Public Release: 

Humped-back model of plant diversity withstands controversy

American Association for the Advancement of Science

This news release is available in Japanese.

Despite controversy in recent years surrounding the humped-back model (HBM) of plant species richness, which says that plant diversity peaks when the environment is moderately hospitable, a new study using data from six continents provides strong evidence supporting the theory. Further understanding the mechanisms underlying the balance between plant productivity and diversity can give direction to future research, such as into managing plant ecosystems. The concept behind HBM is that environmental stress, such as low water availability, can cause low plant productivity, and yet at high productivity a few highly competitive species tend to dominate -- making moderate productivity and diversity the sweet spot. However, studies evaluating the accuracy of HBM have found mixed results. To more closely examine the relationship between plant productivity and diversity, Lauchlan Fraser and colleagues conducted globally coordinated surveys across 30 sites in 19 countries and six continents. All surveys involved identifying and tallying plant species, as well as harvesting plant biomass and dead plant matter. Their data reveal a very strong correlation reflective of the HBM. The authors suggest that their data better reflect the true nature of plant diversity and productivity compared to previous studies that refute the HBM because they include substantially more biomass samples and greater areas of land. Also unlike previous studies refuting HBM, Fraser and colleagues included samples of dead plant matter, which can provide a more reliable measure of annual aboveground production. The authors argue that HBM is likely an accurate reflection of plant production and diversity, bringing us one step closer to understanding the rich array of flora and fauna that surrounds us.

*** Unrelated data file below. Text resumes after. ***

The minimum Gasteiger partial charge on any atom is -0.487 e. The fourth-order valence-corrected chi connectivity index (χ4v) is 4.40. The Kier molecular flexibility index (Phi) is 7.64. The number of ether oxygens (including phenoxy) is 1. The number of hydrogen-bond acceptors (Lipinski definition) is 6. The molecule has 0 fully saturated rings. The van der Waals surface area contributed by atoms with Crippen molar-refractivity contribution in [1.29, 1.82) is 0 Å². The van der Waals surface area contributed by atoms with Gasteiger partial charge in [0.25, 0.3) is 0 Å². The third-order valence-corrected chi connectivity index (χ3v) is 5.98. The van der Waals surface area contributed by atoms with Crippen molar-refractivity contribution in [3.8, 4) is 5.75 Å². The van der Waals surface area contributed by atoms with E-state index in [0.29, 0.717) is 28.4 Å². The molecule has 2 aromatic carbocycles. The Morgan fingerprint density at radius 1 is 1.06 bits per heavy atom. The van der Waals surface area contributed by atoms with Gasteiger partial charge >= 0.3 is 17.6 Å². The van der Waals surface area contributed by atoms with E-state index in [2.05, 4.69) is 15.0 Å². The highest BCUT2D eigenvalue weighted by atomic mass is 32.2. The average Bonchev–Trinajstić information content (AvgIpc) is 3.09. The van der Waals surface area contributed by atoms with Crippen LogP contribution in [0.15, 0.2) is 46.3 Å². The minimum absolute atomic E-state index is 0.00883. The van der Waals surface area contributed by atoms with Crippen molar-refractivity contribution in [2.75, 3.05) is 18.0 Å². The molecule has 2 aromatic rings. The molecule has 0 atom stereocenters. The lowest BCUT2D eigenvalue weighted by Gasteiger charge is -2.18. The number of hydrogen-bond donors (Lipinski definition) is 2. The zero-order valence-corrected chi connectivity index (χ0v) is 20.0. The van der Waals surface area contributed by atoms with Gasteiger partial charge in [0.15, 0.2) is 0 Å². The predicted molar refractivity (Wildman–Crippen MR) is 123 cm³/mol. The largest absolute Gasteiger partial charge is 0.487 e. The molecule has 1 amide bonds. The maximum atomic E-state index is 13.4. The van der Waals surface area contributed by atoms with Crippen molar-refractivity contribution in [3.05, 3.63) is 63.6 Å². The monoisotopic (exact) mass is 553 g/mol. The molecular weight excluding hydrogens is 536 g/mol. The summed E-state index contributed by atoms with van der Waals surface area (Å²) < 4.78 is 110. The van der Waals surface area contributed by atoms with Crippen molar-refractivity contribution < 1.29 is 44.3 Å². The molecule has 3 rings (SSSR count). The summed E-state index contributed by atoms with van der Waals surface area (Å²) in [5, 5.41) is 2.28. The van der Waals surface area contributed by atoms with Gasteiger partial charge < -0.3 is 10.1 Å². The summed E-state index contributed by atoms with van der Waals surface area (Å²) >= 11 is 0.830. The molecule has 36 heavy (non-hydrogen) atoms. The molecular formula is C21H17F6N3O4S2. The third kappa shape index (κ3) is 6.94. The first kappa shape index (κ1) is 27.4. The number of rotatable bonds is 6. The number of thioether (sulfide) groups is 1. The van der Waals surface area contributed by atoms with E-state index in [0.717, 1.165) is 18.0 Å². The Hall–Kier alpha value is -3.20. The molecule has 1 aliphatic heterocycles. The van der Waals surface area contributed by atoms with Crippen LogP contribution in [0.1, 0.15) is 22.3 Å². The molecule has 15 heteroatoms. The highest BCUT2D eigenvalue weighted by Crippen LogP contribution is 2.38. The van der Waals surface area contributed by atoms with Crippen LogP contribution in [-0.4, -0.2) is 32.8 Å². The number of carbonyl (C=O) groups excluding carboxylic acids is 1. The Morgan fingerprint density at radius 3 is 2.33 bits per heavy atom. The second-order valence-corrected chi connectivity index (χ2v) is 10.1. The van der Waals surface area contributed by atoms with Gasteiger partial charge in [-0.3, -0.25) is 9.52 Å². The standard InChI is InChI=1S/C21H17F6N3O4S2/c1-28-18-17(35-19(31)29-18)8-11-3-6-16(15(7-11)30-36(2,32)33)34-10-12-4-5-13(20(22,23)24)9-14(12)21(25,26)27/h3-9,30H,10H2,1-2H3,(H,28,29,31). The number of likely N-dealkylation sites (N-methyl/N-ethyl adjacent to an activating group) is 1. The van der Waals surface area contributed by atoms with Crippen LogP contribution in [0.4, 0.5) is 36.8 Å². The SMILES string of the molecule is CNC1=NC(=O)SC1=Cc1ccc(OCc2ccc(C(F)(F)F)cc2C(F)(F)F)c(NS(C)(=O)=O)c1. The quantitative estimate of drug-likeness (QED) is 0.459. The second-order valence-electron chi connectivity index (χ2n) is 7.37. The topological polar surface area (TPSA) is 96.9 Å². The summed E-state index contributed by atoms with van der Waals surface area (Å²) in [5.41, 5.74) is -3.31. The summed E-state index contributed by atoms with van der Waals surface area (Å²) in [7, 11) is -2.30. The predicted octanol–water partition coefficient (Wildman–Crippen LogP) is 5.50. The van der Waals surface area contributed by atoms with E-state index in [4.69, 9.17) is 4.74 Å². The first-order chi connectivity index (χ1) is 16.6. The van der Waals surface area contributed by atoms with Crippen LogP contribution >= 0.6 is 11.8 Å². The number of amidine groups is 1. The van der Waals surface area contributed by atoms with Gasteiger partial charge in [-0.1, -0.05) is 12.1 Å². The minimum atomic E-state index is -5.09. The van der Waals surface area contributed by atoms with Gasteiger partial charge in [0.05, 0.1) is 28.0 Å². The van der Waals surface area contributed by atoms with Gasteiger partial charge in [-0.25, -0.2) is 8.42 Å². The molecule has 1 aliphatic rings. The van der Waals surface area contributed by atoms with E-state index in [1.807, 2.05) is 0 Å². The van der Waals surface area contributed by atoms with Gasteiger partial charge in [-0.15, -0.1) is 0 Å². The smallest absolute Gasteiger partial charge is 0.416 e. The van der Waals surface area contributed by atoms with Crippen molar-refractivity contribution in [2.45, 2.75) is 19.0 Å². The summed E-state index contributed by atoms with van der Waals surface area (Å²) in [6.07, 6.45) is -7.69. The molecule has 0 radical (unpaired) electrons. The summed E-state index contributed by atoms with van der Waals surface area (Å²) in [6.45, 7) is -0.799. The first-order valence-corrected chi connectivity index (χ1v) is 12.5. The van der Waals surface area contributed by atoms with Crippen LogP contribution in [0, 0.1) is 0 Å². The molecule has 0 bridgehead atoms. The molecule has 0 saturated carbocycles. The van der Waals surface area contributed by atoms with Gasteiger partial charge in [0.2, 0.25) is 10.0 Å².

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Article #13: "Worldwide evidence of a unimodal relationship between productivity and plant species richness," by L.H. Fraser; A. Schmidt at Thompson Rivers University in Kamloops, BC, Canada; J. Pither; D. Ensing; J. Klironomos at University of British Columbia in Kelowna, BC, Canada; A. Jentsch; C. Beierkuhnlein; R. Stahlmann at University of Bayreuth in Bayreuth, Germany; M. Sternberg; O. Cohen at Tel Aviv University in Tel-Aviv, Israel; M. Zobel; K. Koorem; M. Moora at University of Tartu in Tartu, Estonia. For a complete list of authors, see the manuscript.

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